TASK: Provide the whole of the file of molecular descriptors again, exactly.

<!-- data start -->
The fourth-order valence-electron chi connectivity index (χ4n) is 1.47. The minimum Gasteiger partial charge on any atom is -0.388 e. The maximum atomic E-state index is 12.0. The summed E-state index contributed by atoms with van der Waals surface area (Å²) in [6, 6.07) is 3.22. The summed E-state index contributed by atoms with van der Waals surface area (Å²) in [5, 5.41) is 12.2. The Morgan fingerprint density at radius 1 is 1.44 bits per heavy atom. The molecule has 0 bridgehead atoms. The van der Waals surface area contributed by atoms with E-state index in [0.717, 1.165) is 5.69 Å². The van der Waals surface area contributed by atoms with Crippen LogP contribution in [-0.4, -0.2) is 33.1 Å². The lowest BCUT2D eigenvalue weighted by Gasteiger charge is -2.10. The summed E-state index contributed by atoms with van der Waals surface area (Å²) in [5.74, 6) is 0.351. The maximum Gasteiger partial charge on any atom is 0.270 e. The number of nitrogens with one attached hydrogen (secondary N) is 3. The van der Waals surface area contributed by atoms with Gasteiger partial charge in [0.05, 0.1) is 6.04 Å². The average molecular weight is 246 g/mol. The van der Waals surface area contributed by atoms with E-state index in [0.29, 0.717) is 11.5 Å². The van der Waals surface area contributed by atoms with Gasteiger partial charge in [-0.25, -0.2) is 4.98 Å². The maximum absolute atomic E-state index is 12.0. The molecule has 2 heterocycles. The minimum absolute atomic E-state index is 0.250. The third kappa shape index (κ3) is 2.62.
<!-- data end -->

The fourth-order valence-electron chi connectivity index (χ4n) is 1.47. The minimum Gasteiger partial charge on any atom is -0.388 e. The maximum atomic E-state index is 12.0. The summed E-state index contributed by atoms with van der Waals surface area (Å²) in [6, 6.07) is 3.22. The summed E-state index contributed by atoms with van der Waals surface area (Å²) in [5, 5.41) is 12.2. The Morgan fingerprint density at radius 1 is 1.44 bits per heavy atom. The molecule has 0 bridgehead atoms. The van der Waals surface area contributed by atoms with E-state index in [0.717, 1.165) is 5.69 Å². The van der Waals surface area contributed by atoms with Crippen LogP contribution in [-0.4, -0.2) is 33.1 Å². The lowest BCUT2D eigenvalue weighted by Gasteiger charge is -2.10. The summed E-state index contributed by atoms with van der Waals surface area (Å²) in [5.74, 6) is 0.351. The maximum Gasteiger partial charge on any atom is 0.270 e. The number of nitrogens with one attached hydrogen (secondary N) is 3. The van der Waals surface area contributed by atoms with Gasteiger partial charge in [0.05, 0.1) is 6.04 Å². The average molecular weight is 246 g/mol. The van der Waals surface area contributed by atoms with E-state index in [0.29, 0.717) is 11.5 Å². The van der Waals surface area contributed by atoms with Gasteiger partial charge in [-0.25, -0.2) is 4.98 Å². The maximum absolute atomic E-state index is 12.0. The molecule has 2 heterocycles. The minimum absolute atomic E-state index is 0.250. The third kappa shape index (κ3) is 2.62.